Gallery

Gallery: 
E.T. L., 19th Century
Hendaye Pyrénées-Atlantiques & Nouvelle-Aquitaine France 1878
Signed/Inscribed: 

signed with monogram inscribed and dated " Hendaye / E.T.L. 1878"

pencil and watercolour
15 x 23 cm.

Notes

Hendaye (Basque: Hendaia) is a commune in the Pyrénées-Atlantiques department and Nouvelle-Aquitaine region of southwestern France.
The town, France's most southwesterly and a popular seaside tourist resort, stands on the right bank of the River Bidassoa – which marks the Franco-Spanish border – at the point where it empties into the Atlantic Ocean in the French Basque Country. Hendaye has three distinguishable parts: la ville (the town), which stretches from Saint Vincent's church to the area around the SNCF railway station and the industrial zone; la plage (the beach), the seaside quarter; and les hauteurs (the heights), the villas and camping sites on the hills between and behind the other two areas.

Hendaye acquired its independence from the Urrugne parish in 1598, when Saint Vincent's church was built. In the Franco-Spanish War, the town was briefly occupied by the Spanish, in September 1636.

On the fortified Île des Faisans (Pheasant Island) in the river, the Treaty of the Pyrenees was signed in 1659, ending decades of intermittent war between France and Spain. Authority over the island alternates between France and Spain every six months.

All the same, the village kept being subject to destruction due to cross-border military activity. In the War of the Pyrenees (1793-1795), the village was levelled to the ground, as described in 1799 by Wilhelm von Humboldt: "The settlement spreads over a rather wide area, and seems to have looked clean and pleasant time ago. Currently all the houses, but for a handful of them, lie destroyed. The empty walls can barely stand, while the ground before inhabited is covered with overgrown bush and hawthorn. Ivy creeps up the walls, out of crumbling windows the desolate ocean can be seen through the room. Shells can still be come across the street here and there, but hardly ever can one bump into a person. Most of the inhabitants either perished in the danger and helplessness of the runaway, or they scattered away to other places."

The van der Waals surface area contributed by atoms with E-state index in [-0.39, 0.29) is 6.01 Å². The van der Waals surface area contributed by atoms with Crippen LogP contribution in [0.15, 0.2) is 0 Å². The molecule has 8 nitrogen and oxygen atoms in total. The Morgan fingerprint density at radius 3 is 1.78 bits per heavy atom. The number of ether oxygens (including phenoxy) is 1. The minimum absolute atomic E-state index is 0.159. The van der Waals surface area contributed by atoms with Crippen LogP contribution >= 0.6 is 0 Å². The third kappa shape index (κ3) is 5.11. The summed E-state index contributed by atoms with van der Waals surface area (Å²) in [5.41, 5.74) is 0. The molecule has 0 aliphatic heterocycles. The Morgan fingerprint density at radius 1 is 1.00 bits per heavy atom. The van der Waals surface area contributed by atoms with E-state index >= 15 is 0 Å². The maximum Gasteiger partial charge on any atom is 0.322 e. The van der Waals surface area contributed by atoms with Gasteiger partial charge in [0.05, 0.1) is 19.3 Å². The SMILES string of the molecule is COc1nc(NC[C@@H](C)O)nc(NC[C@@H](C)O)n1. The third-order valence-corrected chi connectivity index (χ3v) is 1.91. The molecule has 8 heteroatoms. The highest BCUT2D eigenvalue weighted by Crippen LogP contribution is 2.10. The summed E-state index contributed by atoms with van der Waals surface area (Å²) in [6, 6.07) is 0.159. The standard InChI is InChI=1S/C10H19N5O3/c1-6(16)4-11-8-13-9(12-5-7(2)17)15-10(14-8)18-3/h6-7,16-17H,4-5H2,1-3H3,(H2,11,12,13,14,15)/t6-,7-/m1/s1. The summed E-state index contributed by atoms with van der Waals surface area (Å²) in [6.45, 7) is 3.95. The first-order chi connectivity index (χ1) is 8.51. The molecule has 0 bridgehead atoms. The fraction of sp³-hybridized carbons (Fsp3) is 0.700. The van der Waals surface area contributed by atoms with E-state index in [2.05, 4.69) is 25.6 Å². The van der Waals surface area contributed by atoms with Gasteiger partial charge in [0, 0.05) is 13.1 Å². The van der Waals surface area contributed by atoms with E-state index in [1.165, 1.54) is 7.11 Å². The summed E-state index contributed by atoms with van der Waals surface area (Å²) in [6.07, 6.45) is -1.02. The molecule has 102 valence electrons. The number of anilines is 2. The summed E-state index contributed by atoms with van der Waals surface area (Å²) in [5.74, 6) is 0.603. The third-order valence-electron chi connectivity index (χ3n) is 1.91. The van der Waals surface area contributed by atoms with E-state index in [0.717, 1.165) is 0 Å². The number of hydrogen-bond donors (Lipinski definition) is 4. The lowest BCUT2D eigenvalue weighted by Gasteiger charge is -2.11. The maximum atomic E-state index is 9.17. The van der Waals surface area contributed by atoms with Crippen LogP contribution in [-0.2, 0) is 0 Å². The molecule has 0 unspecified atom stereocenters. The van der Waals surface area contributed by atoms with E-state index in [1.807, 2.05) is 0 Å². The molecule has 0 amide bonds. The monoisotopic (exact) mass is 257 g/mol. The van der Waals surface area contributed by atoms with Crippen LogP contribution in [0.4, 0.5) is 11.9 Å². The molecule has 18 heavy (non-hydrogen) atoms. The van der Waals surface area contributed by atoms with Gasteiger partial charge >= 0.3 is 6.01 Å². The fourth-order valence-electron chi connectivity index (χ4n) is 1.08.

The abolition of the French provinces, the War of the Pyrenees and the end of Basque home rule in the Spanish Basque districts—customs on the Ebro river moved to the Pyrenees (1841)—broke definitely the fluent cross-border trade and natural coexistence of the Basque speaking communities around the lower Bidassoa and the Bay of Txingudi, divided as of then by a restricted Spanish-French border.

On 22 October 1863, the railway arrived in Hendaye, as the track on the Spanish side also approached the Bidassoa borderline. On 15 August 1864, the first Madrid-Paris train arrived in Hendaye, forever re-shaping the human and urban landscape of the village and prompting rapid development. Hendaye started to stand out as an international hub and a seaside resort for the elites after the model of Biarritz (1854), halfway between Donostia (San Sebastián) and Biarritz. In 1913, the Spanish Basque railway serving the coastline all the way to Donostia (later known as "topo", the 'mole') arrived at Hendaye Gare. On 23 October 1940, Ramón Serrano Súñer, Francisco Franco, Adolf Hitler and Joachim von Ribbentrop met in the Hendaye railway station (then in German-occupied France) to discuss Spain's participation in World War II as part of the Axis.